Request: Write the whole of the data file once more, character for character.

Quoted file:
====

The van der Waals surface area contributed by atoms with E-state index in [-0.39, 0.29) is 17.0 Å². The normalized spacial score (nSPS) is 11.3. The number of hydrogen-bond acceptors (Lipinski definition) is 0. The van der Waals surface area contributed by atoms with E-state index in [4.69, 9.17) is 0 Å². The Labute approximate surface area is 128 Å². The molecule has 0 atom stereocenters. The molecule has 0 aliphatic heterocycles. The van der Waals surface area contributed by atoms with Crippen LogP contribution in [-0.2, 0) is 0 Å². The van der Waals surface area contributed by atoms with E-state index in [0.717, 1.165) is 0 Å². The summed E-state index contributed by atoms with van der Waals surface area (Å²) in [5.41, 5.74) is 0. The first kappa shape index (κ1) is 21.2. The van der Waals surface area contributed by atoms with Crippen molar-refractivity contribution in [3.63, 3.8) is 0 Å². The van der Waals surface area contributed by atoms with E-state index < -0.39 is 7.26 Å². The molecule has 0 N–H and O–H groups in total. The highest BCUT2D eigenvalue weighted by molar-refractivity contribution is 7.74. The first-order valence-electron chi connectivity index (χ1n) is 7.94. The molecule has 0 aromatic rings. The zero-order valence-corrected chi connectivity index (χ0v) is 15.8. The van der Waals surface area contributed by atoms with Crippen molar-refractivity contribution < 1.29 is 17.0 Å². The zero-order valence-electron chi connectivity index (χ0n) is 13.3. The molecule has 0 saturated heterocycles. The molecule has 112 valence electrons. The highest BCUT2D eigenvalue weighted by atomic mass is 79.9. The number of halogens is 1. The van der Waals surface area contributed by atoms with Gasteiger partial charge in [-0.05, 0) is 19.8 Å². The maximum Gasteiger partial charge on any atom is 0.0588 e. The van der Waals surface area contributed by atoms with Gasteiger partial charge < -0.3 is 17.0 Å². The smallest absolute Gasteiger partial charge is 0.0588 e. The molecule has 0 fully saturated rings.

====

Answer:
The van der Waals surface area contributed by atoms with E-state index in [-0.39, 0.29) is 17.0 Å². The normalized spacial score (nSPS) is 11.3. The number of hydrogen-bond acceptors (Lipinski definition) is 0. The van der Waals surface area contributed by atoms with E-state index in [4.69, 9.17) is 0 Å². The Labute approximate surface area is 128 Å². The molecule has 0 atom stereocenters. The molecule has 0 aliphatic heterocycles. The van der Waals surface area contributed by atoms with Crippen LogP contribution in [-0.2, 0) is 0 Å². The van der Waals surface area contributed by atoms with E-state index in [0.717, 1.165) is 0 Å². The summed E-state index contributed by atoms with van der Waals surface area (Å²) in [5.41, 5.74) is 0. The first kappa shape index (κ1) is 21.2. The van der Waals surface area contributed by atoms with Crippen molar-refractivity contribution in [3.63, 3.8) is 0 Å². The van der Waals surface area contributed by atoms with E-state index < -0.39 is 7.26 Å². The molecule has 0 N–H and O–H groups in total. The highest BCUT2D eigenvalue weighted by molar-refractivity contribution is 7.74. The first-order valence-electron chi connectivity index (χ1n) is 7.94. The molecule has 0 aromatic rings. The zero-order valence-corrected chi connectivity index (χ0v) is 15.8. The van der Waals surface area contributed by atoms with Crippen molar-refractivity contribution < 1.29 is 17.0 Å². The zero-order valence-electron chi connectivity index (χ0n) is 13.3. The molecule has 0 saturated heterocycles. The molecule has 112 valence electrons. The highest BCUT2D eigenvalue weighted by atomic mass is 79.9. The number of halogens is 1. The van der Waals surface area contributed by atoms with Gasteiger partial charge in [-0.05, 0) is 19.8 Å². The maximum Gasteiger partial charge on any atom is 0.0588 e. The van der Waals surface area contributed by atoms with Gasteiger partial charge < -0.3 is 17.0 Å². The smallest absolute Gasteiger partial charge is 0.0588 e. The molecule has 0 fully saturated rings.